Is Narcissism A Choice? Or, Are Narcissists Victims Themselves?

— by Dr. Sandip Roy.

Is narcissism a choice, perhaps unintentional? Is it that narcissists have been victimized into becoming what they are?

The question invites intrigue, especially when considering its clinical diagnosis: Narcissistic Personality Disorder (NPD).

The word “narcissistic” often carries a sense of ambiguity. It can casually point to someone’s self-absorption or, at its most severe, mislabel a person as an NPD (which is wrong).

Of course, narcissism can span from simple high self-centeredness to complex and severely harmful behaviors like malignant narcissism.

But there are some misunderstood points about narcissists:

  1. They are merely vain or self-absorbed — not always so.
  2. They cannot form genuine attachments — not always so.
  3. They have no capacity for self-reflection or change — not always so.

We need to understand how well people with narcissism and NPD can sometimes adapt.

Is Narcissism Really A Choice

Survival-Based Choices To Automatic Narcissistic Habits

Experts think narcissism often arises from a distinct blend of childhood conditions. (Find out more on this: What do you think, is narcissism a defense mechanism?)

This normal child may have had caretakers, guardians, or parents with narcissistic traits. The child may have developed some coping strategies to safeguard their physical and mental security:

  • Begun showing excessive self-promotion or bragging, to gain the attention and approval often withheld by narcissistic parents.
  • Learned to suppress their own needs and emotions, having learned that expressing vulnerability or asking for help is often met with criticism or neglect.
  • Adopted an attitude of relentless perfectionism, striving to appear flawless to avoid criticism and to earn praise.
  • Started mirroring the narcissistic behaviors of their caregivers, showing a lack of empathy and using manipulation to achieve their goals.

As the brain matured, these behaviors and thought processes may have become deeply embedded in the brain’s network. What started as adaptive behavior eventually became a fixed part of the brain’s structure.

Once these habits are established, they operate below the threshold of consciousness and become as automatic as breathing.

The adult narcissist may no longer see these patterns as choices, but rather as a part of what makes them, them.

So, strategies for navigating a tough life during the pivotal years can later morph into narcissistic habits.

Like it was for you and me when we first learned to drive a car. Everything, from accelerating and braking to turning the steering wheel and gauging speed, was a conscious decision. With practice, these actions receded into the background of our awareness.

  • Now, if narcissistic behaviors are automatic, perhaps woven into their brain neurons, is there no scope for change?
  • Or, once we make the narcissist aware of their tendencies, can it become a springboard for a transforming leap?

Is Being Narcissistic A Deliberate Choice?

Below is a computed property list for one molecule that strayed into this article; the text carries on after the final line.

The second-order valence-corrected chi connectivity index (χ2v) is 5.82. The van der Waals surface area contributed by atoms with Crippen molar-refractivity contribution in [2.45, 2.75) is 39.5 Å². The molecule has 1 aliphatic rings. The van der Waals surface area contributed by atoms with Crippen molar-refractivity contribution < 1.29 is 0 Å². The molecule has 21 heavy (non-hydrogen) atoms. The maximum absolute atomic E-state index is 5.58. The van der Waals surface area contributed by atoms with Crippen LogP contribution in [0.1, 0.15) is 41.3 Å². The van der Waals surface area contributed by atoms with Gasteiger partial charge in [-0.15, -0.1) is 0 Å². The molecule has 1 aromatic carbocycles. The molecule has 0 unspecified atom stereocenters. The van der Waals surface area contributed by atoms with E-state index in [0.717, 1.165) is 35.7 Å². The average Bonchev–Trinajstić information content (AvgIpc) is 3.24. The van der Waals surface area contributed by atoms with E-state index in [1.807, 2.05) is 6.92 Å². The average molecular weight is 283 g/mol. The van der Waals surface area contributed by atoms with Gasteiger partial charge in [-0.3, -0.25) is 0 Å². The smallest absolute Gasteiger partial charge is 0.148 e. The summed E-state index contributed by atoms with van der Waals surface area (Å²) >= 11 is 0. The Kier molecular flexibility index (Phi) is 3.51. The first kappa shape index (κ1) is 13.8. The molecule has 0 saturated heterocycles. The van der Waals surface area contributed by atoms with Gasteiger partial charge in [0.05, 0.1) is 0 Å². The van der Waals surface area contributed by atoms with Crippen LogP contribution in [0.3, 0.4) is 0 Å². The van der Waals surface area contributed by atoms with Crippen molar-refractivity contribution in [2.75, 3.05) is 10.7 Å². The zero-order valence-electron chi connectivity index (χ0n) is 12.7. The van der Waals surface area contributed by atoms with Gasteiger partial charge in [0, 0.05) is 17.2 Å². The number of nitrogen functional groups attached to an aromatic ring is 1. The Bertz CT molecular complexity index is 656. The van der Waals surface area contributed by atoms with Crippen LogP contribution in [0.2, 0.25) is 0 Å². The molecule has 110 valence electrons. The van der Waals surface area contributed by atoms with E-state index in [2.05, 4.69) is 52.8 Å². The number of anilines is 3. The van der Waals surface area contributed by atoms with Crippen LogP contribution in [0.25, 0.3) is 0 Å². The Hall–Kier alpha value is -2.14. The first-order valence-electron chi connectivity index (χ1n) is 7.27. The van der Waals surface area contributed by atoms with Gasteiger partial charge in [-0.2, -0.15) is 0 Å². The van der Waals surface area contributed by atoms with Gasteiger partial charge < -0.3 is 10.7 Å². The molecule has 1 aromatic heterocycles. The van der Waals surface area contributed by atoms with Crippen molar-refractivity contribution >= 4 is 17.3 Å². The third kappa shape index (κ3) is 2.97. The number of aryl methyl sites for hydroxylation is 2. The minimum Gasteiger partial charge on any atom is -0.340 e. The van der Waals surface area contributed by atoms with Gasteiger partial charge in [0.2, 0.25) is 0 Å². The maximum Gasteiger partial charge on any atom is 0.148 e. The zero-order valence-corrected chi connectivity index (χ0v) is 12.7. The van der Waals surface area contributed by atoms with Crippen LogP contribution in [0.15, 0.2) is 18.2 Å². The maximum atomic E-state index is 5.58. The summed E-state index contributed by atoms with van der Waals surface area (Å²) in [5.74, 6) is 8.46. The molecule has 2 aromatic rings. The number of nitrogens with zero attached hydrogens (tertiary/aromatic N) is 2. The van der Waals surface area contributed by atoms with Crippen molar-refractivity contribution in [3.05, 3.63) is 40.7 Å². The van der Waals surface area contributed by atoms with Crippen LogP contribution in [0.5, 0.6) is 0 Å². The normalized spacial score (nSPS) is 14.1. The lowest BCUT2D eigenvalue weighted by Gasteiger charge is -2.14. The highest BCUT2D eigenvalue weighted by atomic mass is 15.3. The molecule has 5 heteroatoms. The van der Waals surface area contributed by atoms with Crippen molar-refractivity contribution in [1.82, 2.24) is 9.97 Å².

At first glance, it seems like narcissism isn’t a choice, but a burden piled on the narcissist. It started from an interplay between a stressful environment and survival decisions.

The behaviors associated with narcissism, particularly Narcissistic Personality Disorder (NPD), are not choices in the conventional sense. Rather, they are automatic, learned behaviors.

The narcissist today was shaped by a mix of genetics, environment, and faulty parenting in their childhood. It may not seem like there was much to do to prevent it.

Yet, the truth is that the narcissist has the choice to change their ways.

They can choose to discontinue their complex pattern of people-harming behaviors, They don’t have to act on their ingrained impulses and unconscious habits.

So, where’s the problem?


How Can The Narcissist Choose Change?

The real choice for a self-aware narcissist is whether or not to move away from their ingrained behavior.

A narcissist may be right to think that their behavior patterns weren’t a choice they could afford not to have at the start. But to continue them would be an unhealthy decision.

To change, a narcissist requires two things:

  1. Self-awareness,
  2. Commitment to growth.

The first condition is fairly easy to meet these days.

The short video platforms allow us to see insights from real people in the real world, as well as simply-explained research findings. Today, we can see and hear many diagnosed NPD people talking about how they think in particular situations and analyze others.

Watching them, we can learn to identify narcissistic traits within ourselves. And how we might accept the problematic parts of our personality and go about changing these behaviors.

This change process might seem like learning to drive on a different side of the road after relocating from the US to the UK. It is a labor-intensive process that needs unlearning old habits and building new ones from the ground up.

Final Words

Narcissistic Personality Disorder (NPD) might best be understood as a set of habits that are encoded in the brain.

These habits are largely automatic. They mostly operate without much of a conscious choice, and show up in ways that define the condition.

Once a narcissist realizes they are narcissistic, they now have a choice: to keep acting out these people-harming patterns or to start a journey of self-transformation.

So, yes, an aware narcissist continuing to be a narcissist is a deliberate choice.

√ Also Read: Do Narcissists Know They Are Narcissists?

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